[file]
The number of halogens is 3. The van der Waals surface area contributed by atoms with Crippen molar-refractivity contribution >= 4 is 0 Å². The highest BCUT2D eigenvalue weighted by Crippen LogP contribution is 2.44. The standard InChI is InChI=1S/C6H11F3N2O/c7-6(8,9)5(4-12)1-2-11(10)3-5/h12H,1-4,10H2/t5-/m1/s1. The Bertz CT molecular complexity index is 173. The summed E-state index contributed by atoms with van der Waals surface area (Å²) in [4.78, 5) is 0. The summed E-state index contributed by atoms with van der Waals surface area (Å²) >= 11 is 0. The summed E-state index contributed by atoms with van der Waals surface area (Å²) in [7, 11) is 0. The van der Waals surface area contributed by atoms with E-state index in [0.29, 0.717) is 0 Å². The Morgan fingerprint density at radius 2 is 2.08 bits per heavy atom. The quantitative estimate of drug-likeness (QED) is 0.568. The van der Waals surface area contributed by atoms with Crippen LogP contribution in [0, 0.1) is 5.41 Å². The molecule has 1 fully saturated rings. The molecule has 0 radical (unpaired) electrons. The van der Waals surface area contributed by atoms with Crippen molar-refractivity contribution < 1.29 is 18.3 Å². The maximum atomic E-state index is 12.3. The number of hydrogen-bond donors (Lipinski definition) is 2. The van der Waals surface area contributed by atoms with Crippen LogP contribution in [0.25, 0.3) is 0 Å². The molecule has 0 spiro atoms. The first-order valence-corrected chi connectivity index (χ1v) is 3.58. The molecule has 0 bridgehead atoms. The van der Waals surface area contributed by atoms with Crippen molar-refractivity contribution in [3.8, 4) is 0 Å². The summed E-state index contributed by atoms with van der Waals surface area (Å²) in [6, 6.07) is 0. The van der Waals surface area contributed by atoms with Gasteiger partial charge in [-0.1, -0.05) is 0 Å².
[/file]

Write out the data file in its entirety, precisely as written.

The number of halogens is 3. The van der Waals surface area contributed by atoms with Crippen molar-refractivity contribution >= 4 is 0 Å². The highest BCUT2D eigenvalue weighted by Crippen LogP contribution is 2.44. The standard InChI is InChI=1S/C6H11F3N2O/c7-6(8,9)5(4-12)1-2-11(10)3-5/h12H,1-4,10H2/t5-/m1/s1. The Bertz CT molecular complexity index is 173. The summed E-state index contributed by atoms with van der Waals surface area (Å²) in [4.78, 5) is 0. The summed E-state index contributed by atoms with van der Waals surface area (Å²) >= 11 is 0. The summed E-state index contributed by atoms with van der Waals surface area (Å²) in [7, 11) is 0. The van der Waals surface area contributed by atoms with E-state index in [0.29, 0.717) is 0 Å². The Morgan fingerprint density at radius 2 is 2.08 bits per heavy atom. The quantitative estimate of drug-likeness (QED) is 0.568. The van der Waals surface area contributed by atoms with Crippen LogP contribution in [0, 0.1) is 5.41 Å². The molecule has 1 fully saturated rings. The molecule has 0 radical (unpaired) electrons. The van der Waals surface area contributed by atoms with Crippen molar-refractivity contribution < 1.29 is 18.3 Å². The maximum atomic E-state index is 12.3. The number of hydrogen-bond donors (Lipinski definition) is 2. The van der Waals surface area contributed by atoms with Crippen LogP contribution in [0.25, 0.3) is 0 Å². The molecule has 0 spiro atoms. The first-order valence-corrected chi connectivity index (χ1v) is 3.58. The molecule has 0 bridgehead atoms. The van der Waals surface area contributed by atoms with Crippen molar-refractivity contribution in [3.8, 4) is 0 Å². The summed E-state index contributed by atoms with van der Waals surface area (Å²) in [6, 6.07) is 0. The van der Waals surface area contributed by atoms with Gasteiger partial charge in [-0.1, -0.05) is 0 Å².